New York, N.Y. (January 3, 2022) -  As artificial intelligence (AI) continues to cement itself in society, an increasing number of employers are relying on smart technology in the hiring and recruitment processes. Because AI can analyze the skills and behavior of applicants, some employers are using AI to review applicants' resumes and video interviews.

AI has also been the subject of some critical commentary given concerns that algorithms that act as the arbiters of hiring decisions may unfairly disadvantage applicants based on race, ethnicity, and gender. As a result of these concerns, there has been a push for transparency so that employers, employees, and applicants can understand the processes used to analyze individuals' skills and personalities. New York City has gotten out ahead of the pack to address potential discrimination caused by the use of AI in hiring and other employer decision-making.

In an effort to mandate transparency and minimize the potential for social inequalities exacerbated by AI, the New York City Council passed Int. No. 1894-A (the Law) on November 10, 2021. Effective January 2, 2023, the New York City Administrative Code is amended to regulate employers' use of “automated employment decision tools,” with the goal of combatting bias in hiring decisions by weeding out technology that enables unlawful discrimination. Those tools are defined as technology that uses “machine learning, statistical modeling, data analytics, and artificial intelligence… to substantially assist or replace discretionary decision making.” The Law will regulate employers' use of AI in the hiring, recruitment, and promotion processes.

The Law bans NYC employers and employment agencies from using an automated decision tool to either screen a candidate or make an employment decision about an employee (e.g., promotion), unless it can show that doing so will not discriminate against an individual based on their race, ethnicity, or gender.

The Law imposes certain requirements for employers to continue using automated employment decision tools such as AI. In order to use such tools, the employer or employment agency must undertake an annual bias audit, defined as an “impartial evaluation by an independent auditor,” to assess the tool's disparate impact on and discrimination of protected persons. The employer or employment agency must make the results and date of the audit publicly available on their website. However, an employer or employment agency does not need to publicly provide information about the type of data collected. Nonetheless, the source of the data and the employer or agency's data retention policy must be made available to a requesting candidate or employee within 30 days of their request.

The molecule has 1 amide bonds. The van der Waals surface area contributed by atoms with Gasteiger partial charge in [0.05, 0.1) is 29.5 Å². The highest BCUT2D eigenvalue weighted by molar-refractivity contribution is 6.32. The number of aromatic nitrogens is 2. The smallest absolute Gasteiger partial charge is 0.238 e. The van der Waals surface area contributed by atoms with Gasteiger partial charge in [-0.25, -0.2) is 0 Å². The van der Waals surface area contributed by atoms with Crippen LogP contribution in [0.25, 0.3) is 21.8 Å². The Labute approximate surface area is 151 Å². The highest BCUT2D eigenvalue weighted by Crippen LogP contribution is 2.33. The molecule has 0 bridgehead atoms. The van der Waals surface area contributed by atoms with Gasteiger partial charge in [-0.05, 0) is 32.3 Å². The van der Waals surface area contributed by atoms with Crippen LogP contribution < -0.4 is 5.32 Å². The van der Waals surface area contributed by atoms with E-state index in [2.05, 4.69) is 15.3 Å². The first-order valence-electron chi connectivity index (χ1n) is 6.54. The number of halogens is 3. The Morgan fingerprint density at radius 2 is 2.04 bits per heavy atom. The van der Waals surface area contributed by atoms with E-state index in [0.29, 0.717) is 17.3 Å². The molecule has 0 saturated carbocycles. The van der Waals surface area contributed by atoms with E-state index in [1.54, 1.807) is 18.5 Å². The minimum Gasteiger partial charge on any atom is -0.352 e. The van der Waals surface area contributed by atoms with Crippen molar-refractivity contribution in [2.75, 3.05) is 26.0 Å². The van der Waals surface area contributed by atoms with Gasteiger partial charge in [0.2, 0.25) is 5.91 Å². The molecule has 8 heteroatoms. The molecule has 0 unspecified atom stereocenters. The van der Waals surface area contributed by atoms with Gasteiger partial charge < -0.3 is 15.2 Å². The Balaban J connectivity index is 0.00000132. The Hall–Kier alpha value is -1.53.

Additionally, employers and employment agencies using these tools must notify the subject candidates or employees that AI is being used, as well as the job qualifications and characteristics it will evaluate, at least 10 business days before use. Employers must provide candidates and current employees the choice of opting out of the automated process and using an alternative review process, such as human review.

By imposing these audit and disclosure requirements on employers and employment agencies, the Law is designed to achieve transparency by forcing the creators and vendors of automated employment decision tools to disclose how their processes work. This transparency is designed to trickle down to candidates and employees alike, who will become aware of the uses of their data.

Penalties for violations can be imposed on employers and employment agencies. Monetary penalties consist of $500 for a first violation of the bias audit or notice requirements, and $1,500 for each violation thereafter.

Even at this early stage, some commentators have expressed concern that the Law does not go far enough because it does not encompass age and disability discrimination. Critics also express concern over the Law's lack of specificity regarding the standard for compliant bias audits, which need only consist of an “impartial evaluation.”

Employers and employment agencies that use AI should reach out to their AI vendors to ensure their hiring, recruitment, and promotion tools meet the Law's standards. Employers are placed in the difficult position of being required to ensure compliance on pain of penalty even though the vendors are ultimately responsible for making their products compliant.

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